Cyclone Racer 1
People on car 2
End of ride 3
AT THE PIKE
Short Stories 1
Pike Short Stories
(Excerpts from E-Mails)
Frank, Class of 1960, Jordan High School, Long Beach, California
of my earliest and happiest memories was when I was almost five
years old and my Dad would take me to the Pike to ride the Merry-go-Round
on Saturday morning. When he died six years ago, I realized that
the happy PIKE memory was a metaphor for our special connection.
ME, AND THE MERRY-GO-ROUND
It was early Saturday morning and I was a four year old merry-go-round
rider astride the horse that moved fastest on the outside row.
He had lifted me up and pulled the wide leather belt snug around
my waist to make sure I was secure, checking it again before
the repetitive equestrian cycle began. I held tightly to the
golden pole as the wild-eyed steed rose and dipped in time to
the brash mechanical orchestra of snare-drums, bells and calliope.
The slightly discordant music was so loud that I could barely
hear his familiar voice as he shouted my name and waved. Wooden
horses pranced in their precise up and down circuit. I barely
dared to take one hand away to wave briefly each time I passed...
but I HAD to wave....looking each time to make sure he was still
there. He was!..... smiling and raising his hand so that I would
see him .
It was a blaring, raucous, colorful ride of discovery on wild
bejeweled steeds frozen in their untamed poses --stiff manes
blustering in a stop-action match up with the unseen rush of
their static prancing legs. And once more I had come around looking
expectantly this time, smiling and daring to let go long enough
to wave. More confidently I traveled the next circles, knowing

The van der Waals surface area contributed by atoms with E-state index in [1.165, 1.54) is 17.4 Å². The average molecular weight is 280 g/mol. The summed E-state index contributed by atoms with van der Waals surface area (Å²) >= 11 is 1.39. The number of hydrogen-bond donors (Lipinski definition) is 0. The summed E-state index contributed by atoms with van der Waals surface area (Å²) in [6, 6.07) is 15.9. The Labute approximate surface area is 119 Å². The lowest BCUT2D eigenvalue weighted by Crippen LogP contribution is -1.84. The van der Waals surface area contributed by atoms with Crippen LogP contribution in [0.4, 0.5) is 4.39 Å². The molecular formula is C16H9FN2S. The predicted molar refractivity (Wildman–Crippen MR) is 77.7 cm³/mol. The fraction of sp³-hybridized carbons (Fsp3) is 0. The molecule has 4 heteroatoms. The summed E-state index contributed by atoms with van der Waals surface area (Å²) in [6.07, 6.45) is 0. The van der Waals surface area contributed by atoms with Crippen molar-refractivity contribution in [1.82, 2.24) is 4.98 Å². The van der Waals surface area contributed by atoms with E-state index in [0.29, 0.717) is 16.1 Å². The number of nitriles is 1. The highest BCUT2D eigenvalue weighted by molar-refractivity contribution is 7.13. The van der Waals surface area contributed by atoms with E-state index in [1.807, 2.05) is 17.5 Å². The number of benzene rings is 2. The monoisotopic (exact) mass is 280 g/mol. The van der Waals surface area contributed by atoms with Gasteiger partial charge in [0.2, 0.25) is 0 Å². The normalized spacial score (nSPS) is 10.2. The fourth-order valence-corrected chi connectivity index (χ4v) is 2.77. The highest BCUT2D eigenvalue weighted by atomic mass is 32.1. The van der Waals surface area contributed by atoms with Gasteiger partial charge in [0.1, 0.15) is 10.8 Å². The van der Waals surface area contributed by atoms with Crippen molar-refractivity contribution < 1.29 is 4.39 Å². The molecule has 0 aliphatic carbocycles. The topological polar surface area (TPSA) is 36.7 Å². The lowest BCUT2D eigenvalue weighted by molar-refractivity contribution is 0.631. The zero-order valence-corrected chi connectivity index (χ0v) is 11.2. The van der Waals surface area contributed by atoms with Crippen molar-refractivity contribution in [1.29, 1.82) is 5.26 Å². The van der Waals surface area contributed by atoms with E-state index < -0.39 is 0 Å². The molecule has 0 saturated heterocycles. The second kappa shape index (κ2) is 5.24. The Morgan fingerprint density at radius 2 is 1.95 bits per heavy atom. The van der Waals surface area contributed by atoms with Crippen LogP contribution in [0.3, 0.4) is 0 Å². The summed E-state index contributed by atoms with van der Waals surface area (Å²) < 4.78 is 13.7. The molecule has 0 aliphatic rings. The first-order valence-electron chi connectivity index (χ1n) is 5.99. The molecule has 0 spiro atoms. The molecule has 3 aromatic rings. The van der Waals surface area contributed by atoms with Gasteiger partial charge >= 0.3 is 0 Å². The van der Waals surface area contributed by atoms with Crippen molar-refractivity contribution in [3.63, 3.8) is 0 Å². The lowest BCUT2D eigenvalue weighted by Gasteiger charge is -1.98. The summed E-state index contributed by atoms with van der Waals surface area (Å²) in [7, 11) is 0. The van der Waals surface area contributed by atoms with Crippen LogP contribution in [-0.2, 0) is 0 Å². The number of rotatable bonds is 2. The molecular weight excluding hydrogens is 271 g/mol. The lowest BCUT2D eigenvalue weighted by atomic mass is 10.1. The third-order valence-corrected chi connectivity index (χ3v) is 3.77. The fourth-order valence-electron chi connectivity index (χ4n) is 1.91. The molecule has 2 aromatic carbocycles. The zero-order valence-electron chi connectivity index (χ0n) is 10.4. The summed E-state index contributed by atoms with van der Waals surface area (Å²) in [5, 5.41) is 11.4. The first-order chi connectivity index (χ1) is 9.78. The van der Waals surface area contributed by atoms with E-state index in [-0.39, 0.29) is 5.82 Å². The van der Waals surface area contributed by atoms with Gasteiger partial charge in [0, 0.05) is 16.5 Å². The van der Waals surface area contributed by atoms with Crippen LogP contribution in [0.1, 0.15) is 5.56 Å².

he would always be there. Knowing... but still looking...going
around and around. Even if I forgot to look, lost in the dizzy
confusion, I knew he would be there watching me, and he would
be there when the music stopped and I needed help getting down.
How many times did
we go? How many times did we walk through the happy, noisy crowd
to that special place with me holding his hand and looking ahead
expectantly? How many times did he lift me onto a wooden horse,
pull the belt tight and make sure I was secure? After a while
I didn't hold the pole so tightly. I was ready to reach for the
ring. He encouraged me to lean out...to stretch...and then, in
a moment of great surprise, the shining ring fell onto my finger.
I had won a prize!
At some point I became too old for the merry-go-round, but there
were other round trips of discovery.... other special places,
other special times in my life... when I little realized that
he was still lifting me effortlessly, making sure I was secure,
waiting for me to come around...waving and smiling...and encouraging
me to reach out.
He taught me to drive a car, reminded me to use the seat belt
to make sure I was secure, and he was always there when I came
back. One day I held his arm and walked through a happy crowd
to another special place, looking ahead expectantly. Then, at
once, there was a shining ring on my finger and I had won a prize!
He waved and smiled as I left through a shower of rice to start
a new circuit of life.
Years have gone by, around and around as quickly and colorfully
as a few spins on the merry-go-round. As I regularly caught glimpses
of him...he was always there when I came around. He never seemed
to change, but suddenly I knew he must have....for he was the
rider this time, as I pushed his wheelchair up the walkway. A
neighbor smiled and waved. The morning sunlight made a shining
ring of his soft silver hair.... and almost 50 years later I
realized that he was the real prize... always there, lifting
me up, making sure I was secure.
When I finally
finish my series of circles, when all of life's noisy, exciting
confusion and loud discordant music stops... I will expect to
see him again, smiling and waving to me at the end of the ride.
(from Jan.1994) --Rochelle Barton Frank
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